From down the alley, a voice cut through the falling night like a honed blade.
Sharp whispers were not such an odd thing in the shadows off Decatur Street, nor was it so strange when two shapes abruptly
animated and split apart, like stage actors who had just heard the call to places. Swept by the swirling wind, they kept their faces
hidden and disappeared in opposite directions.

Central Avenue was on fire. The gambling and sporting houses along the street that stretched south from the rail yards pulsed with
light and motion this December night, as men who were low on funds tried to win some in advance of the holiday, and those who had
received something extra in their pay envelopes went looking for a bottle and a drink to spend it on. There was much coarse laughter
over the sounds of tinny brass and clunking pianos from the horns of Victrolas. Though shades were drawn, there was no doubt what
kind of commotion was going on inside the houses. It looked to all the world a typical Saturday night on Atlanta's scarlet boulevard.
And yet a certain unease was hanging about like a guest in a bad humor. The veteran rounders sniffed the air like dogs catching a bad
scent. Sports who knew better snarled at each other over card tables, and fisticuffs broke out left and right. In the upstairs rooms, the
sporting girls bickered back and forth, hissing with venom. The whiskey in the speaks tasted a little raw even for moonshine, and too
many of the gamblers couldn't get a decent hand or make the dice roll their way to save their souls.
Still, the action on the avenue never missed a beat on this, one of the last Saturday nights before Christmas. Those who believed the
rumors that business was going to be shut down after the first of the year bet harder at the tables or ponied up for lookers who had all
their teeth and spoke in complete sentences, instead of one of the homely and sullen country girls who did it for a half-dollar and never
smiled. No one with sense could deny there was something strange in the air.

On this same night, less than two miles distant, the Payne mansion was splendid in its annual yuletide glory. Every window glowed
with festive light, and the ten-foot blue spruce trees on either side of the front door were festooned with little globes inside which
cheery candles flickered. Even the tall wrought-iron fence that surrounded the corner property was draped in ropes of holly. Indeed,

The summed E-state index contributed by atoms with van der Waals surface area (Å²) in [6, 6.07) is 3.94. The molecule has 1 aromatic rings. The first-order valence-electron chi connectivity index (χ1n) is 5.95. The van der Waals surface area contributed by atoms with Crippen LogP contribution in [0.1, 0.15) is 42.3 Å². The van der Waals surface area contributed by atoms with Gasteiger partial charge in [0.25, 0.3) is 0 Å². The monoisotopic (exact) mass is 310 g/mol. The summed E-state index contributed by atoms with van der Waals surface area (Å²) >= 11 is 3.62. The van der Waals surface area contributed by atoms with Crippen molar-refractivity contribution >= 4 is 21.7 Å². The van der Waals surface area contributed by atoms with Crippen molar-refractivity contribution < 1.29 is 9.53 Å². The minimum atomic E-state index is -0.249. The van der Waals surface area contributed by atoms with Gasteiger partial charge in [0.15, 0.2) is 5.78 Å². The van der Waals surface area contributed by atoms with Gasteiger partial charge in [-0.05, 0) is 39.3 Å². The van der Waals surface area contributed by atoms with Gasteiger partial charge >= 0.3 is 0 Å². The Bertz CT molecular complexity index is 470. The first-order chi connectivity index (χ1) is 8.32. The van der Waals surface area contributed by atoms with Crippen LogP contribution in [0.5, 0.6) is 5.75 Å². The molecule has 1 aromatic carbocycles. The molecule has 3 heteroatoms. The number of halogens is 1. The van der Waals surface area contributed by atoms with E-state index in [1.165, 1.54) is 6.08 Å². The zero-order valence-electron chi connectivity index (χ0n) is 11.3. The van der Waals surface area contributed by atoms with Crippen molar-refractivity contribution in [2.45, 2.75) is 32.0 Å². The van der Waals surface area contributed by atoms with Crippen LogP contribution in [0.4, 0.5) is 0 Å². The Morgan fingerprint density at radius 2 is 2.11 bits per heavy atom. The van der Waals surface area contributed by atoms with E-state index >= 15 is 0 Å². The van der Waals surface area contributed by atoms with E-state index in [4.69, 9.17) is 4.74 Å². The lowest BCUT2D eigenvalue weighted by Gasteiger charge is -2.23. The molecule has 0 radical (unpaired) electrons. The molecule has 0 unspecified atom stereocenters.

the massive two-story brick in Greek-revival style with solid columns at its portico had been decorated with such élan that the society
scribblers would fairly swoon as they filled their columns with the kind of fawning attention to detail that would make their readers
think they had been there. The charity Christmas party was such an event that every year brought rumors that certain unexplained
deaths among the affluent class had actually been suicides over being left off the guest list.
The night had brought a bustle of excitement that rippled in and out the heavy front doors with the guests, dressed to the nines, the
women aglitter in gems and swathed in gowns from the Davison and Neimen stores, and the gentlemen stiff in tuxedos of inky black.
Music from an eight-piece orchestra was barely audible over all the gay chatter and clinking of glasses.
Outside, a line of automobiles stretched along the Euclid Avenue and Elizabeth Street curbs in four directions. There was not a single
Model T in their number; indeed, it appeared that a parade of luxury models had come to a stop: Duesenbergs, Wintons, Chryslers,
Whippets, Cords, and a dozen other marques, their nameplates basking in the glow of the streetlights. Chauffeurs were de rigueur, of
course, and so Negroes in fancy livery stood around stamping their feet and clapping their gloved hands against the cold. Every few
minutes, a pint bottle of homemade whiskey would appear, make a round, and go back into hiding.
Local wags would note that half the automobiles had either been parked there purely for show or had owners who were impossibly
lazy, as their homes were within a few minutes' stroll.
It was such a hectic event, with so much frantic activity, that no one paid attention when one of the colored maids passed a slip of
paper to another, who gave it a quick read and with an absent smile folded it into her apron pocket.
The second maid, dark skinned and sharp featured, made her way to the door that led from the bustling, overheated kitchen to the
basement stairs. Keeping her face intent, as if on a pressing errand, she stepped through the door and closed it behind her. She lingered
in the basement only a minute or two before coming back upstairs and was not missed.
The party bubbled merrily on until the stroke of midnight, when tradition demanded a toast. This year, the glasses were raised to the
great city of Atlanta, to those upstanding citizens who had made such generous donations to the Christmas fund, surpassing the
previous year's, and finally to new mayor John Sampson for his exemplary efforts in maintaining their safety and protecting their
interests. With that, the couples in their tuxedos and furs began to take their leave. The foyer rang with hearty farewells as the guests
went out the door and down the walk to their waiting automobiles.
It was when the last of the wraps were being collected from the second floor that Mrs. Charles Payne stepped into the master
bedroom and noticed a zebrawood jewelry box that had no business being out sitting atop the dressing table. Lifting the lid, she found
it empty, cleaned of a half-dozen pieces of her best jewelry. She let out a gasp and called faintly, then louder, and one of the maids ran
down the hall and down the stairs to fetch her husband.
An excerpt from "The Dying Crapshooter's Blues"

Chapter One